This packaging method goes back almost 15 years to when NeXT started the transition from Motorola 68k based systems to other platforms. The technique was used in NEXTSTEP 3.x, OPENSTEP 4.x and Rhapsody 5.x, and now again in Mac OS X.

Apple did devise a similar technique during the transition from 68k to PowerPC 12 years ago.

Just wanted to point out that this isn't something new... when you said traditionally it sounded like up until now having two separate apps was what had generally happened, when in fact traditionally the concept of having Universal apps has been the most used approach in this type of transition.
Yup, and the ELF binary format can support a similar packaging method as far as I am aware. I used the word traditionally to skim over the details you mention. But I'd also say that this type of transition isn't common and in general binary formats are only used to hold object code from a single architecture.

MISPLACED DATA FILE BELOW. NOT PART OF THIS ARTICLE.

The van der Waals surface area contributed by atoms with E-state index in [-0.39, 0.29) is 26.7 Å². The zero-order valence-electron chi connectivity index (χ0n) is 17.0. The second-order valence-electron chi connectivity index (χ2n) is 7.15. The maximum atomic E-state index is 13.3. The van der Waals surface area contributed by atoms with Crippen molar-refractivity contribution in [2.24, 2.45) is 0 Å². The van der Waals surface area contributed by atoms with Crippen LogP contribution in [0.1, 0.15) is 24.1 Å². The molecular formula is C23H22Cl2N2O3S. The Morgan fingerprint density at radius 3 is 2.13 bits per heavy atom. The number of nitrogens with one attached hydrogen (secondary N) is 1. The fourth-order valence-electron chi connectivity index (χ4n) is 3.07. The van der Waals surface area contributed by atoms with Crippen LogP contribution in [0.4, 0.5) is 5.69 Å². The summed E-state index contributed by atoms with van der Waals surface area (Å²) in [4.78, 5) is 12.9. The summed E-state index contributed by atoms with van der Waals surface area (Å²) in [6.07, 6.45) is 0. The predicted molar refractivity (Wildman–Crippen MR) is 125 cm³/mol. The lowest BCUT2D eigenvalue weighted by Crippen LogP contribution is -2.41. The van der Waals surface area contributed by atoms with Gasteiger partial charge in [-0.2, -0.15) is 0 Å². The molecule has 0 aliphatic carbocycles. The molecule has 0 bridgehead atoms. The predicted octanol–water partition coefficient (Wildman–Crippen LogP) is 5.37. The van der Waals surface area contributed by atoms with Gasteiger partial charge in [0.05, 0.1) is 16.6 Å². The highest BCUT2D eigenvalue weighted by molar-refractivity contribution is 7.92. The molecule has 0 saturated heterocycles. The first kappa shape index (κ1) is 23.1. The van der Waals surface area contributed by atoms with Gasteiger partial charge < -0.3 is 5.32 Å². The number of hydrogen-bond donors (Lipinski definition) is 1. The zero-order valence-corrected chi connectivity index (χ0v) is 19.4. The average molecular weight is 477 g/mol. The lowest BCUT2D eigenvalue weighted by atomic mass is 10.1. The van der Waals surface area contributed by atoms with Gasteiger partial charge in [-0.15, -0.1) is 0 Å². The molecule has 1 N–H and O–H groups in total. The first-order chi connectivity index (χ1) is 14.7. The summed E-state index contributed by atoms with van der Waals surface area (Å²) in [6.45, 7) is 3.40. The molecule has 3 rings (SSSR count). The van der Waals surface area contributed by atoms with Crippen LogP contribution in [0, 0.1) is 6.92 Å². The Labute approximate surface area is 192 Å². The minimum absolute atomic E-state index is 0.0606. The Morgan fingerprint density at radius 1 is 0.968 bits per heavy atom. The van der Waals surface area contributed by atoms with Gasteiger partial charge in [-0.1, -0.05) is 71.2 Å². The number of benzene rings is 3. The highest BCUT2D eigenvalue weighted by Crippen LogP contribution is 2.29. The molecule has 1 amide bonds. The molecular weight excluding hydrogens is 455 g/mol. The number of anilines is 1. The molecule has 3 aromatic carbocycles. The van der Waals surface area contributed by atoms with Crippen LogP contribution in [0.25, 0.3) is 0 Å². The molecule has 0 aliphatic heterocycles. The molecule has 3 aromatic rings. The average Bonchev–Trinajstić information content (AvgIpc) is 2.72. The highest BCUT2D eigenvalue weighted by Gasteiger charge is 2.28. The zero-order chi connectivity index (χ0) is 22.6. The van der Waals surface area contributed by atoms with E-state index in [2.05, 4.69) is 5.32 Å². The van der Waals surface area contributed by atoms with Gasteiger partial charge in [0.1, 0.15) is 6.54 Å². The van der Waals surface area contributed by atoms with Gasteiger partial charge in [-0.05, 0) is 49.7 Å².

As far as I recall the 68k to PPC fat binary format was based on an indexing scheme and having two separate binary files in the resource fork. If my recollection is correct, then I see some significant technical differences. But the abstract concept is similar to universal binaries.
 

huck500

macrumors 6502
May 10, 2004
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Southern California
tristan said:
This is a really dumb question, but I guess I'm in the thread for it:

If somebody compiled an Intel-only app, would Rosetta help me run it on a G4 or G5?
Rosetta runs PPC apps on Intel Macs, it doesn't work the other way around.